What inspired you to write ThoughtFull and this sweet story about Ahanu and Joshua?
ThoughtFull is inspired by Native American friends and my nephew, Josiah, who has Down syndrome. I believe every human has unique God-given gifts although some are more easily recognized than others. I wanted to explore a story where Ahanu, a differently-abled child, leads and is learned from. And because children don’t always know how to respond when they see bullying, I felt it was important to show how Joshua learns to champion Ahanu, and the importance of being full of kind thoughts toward others. Their friendship is precious and shows the power of being proximate to others who are different than us.
Why is it so important that young children understand the need to be thoughtful, particularly to those with special needs (or those who are “differently-abled”)?
Children are naturally curious about obvious differences, and some special needs are not easily recognized. They need tools that teach them how to interact and handle differences so that bias about normalcy is not reinforced. Our schools, churches, and communities should be safe and inviting places for those who are differently-abled, because we recognize our equal value to God. He is full of precious thoughts about each of us (Psalm 139:17), and that should affect how we view and treat others.
How can parents use this book to spark conversations with their kids about friendship, disabilities, and the value we each have as God’s children?
The Parent Connection is a useful starting point for open-ended questions to further conversation. Adults should teach kids polite and engaging ways to interact when they are proximate to people with disability. While avoiding rhetoric that pities, seek to uplift children in your school, church, play groups that have disabilities; or see the need to widen your family circle to share community with precious ones and their families that are often avoided.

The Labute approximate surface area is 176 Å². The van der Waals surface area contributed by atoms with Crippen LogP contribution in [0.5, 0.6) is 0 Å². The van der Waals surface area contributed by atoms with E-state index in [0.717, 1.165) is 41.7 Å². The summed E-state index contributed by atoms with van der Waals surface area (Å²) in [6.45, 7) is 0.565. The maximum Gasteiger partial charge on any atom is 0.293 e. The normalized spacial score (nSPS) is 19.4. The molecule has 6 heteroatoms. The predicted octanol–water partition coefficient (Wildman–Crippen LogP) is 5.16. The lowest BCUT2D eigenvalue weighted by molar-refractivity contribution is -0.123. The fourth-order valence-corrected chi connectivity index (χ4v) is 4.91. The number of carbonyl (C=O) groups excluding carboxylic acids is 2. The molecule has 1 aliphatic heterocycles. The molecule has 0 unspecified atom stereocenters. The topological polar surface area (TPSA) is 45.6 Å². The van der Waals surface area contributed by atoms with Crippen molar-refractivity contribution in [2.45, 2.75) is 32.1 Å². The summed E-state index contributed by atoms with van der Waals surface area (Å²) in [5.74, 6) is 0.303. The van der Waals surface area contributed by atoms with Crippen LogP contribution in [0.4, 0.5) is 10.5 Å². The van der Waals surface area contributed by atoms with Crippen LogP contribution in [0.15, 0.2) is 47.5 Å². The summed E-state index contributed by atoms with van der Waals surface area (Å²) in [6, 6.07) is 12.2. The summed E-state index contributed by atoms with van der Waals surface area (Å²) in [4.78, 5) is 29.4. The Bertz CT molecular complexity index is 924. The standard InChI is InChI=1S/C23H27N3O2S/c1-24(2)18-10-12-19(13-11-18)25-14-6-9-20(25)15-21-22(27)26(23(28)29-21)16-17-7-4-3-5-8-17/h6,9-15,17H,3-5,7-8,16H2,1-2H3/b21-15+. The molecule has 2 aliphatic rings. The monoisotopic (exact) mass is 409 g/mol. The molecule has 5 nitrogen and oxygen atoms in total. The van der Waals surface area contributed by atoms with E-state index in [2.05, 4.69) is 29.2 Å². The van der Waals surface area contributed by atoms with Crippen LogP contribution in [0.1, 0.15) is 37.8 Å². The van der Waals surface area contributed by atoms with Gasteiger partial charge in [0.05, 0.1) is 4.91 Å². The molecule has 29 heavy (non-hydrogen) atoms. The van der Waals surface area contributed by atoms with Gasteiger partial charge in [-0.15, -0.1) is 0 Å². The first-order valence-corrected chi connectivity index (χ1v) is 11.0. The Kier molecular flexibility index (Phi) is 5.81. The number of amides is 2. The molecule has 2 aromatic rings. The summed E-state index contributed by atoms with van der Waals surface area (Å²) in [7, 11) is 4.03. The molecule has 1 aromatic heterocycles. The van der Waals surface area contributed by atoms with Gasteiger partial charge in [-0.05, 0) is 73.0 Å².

What has been the response to the book and message of your first book, ColorFull? How do you hope it continues to make an impact?
I continue to meet children and hear stories of how brown kids especially are excited to see characters that look like them! I’ve signed many books for baby shower gifts and for “future grandbabies.” This energizes me that God will use ColorFull to sow seeds in the hearts of our littlest ones! There is a sense of relief that being colorblind can be replaced by a ColorFull celebration of our racial beauty.
What do you hope parents and their kids take from this story?
I hope special needs children know they are seen and they matter! ThoughtFull reminds us that God saw each person before birth, and He made no mistakes. I hope children see that learning about disability helps them be an inclusive friend. And I pray that they will grow in being full of kind thoughts, because that benefits us all.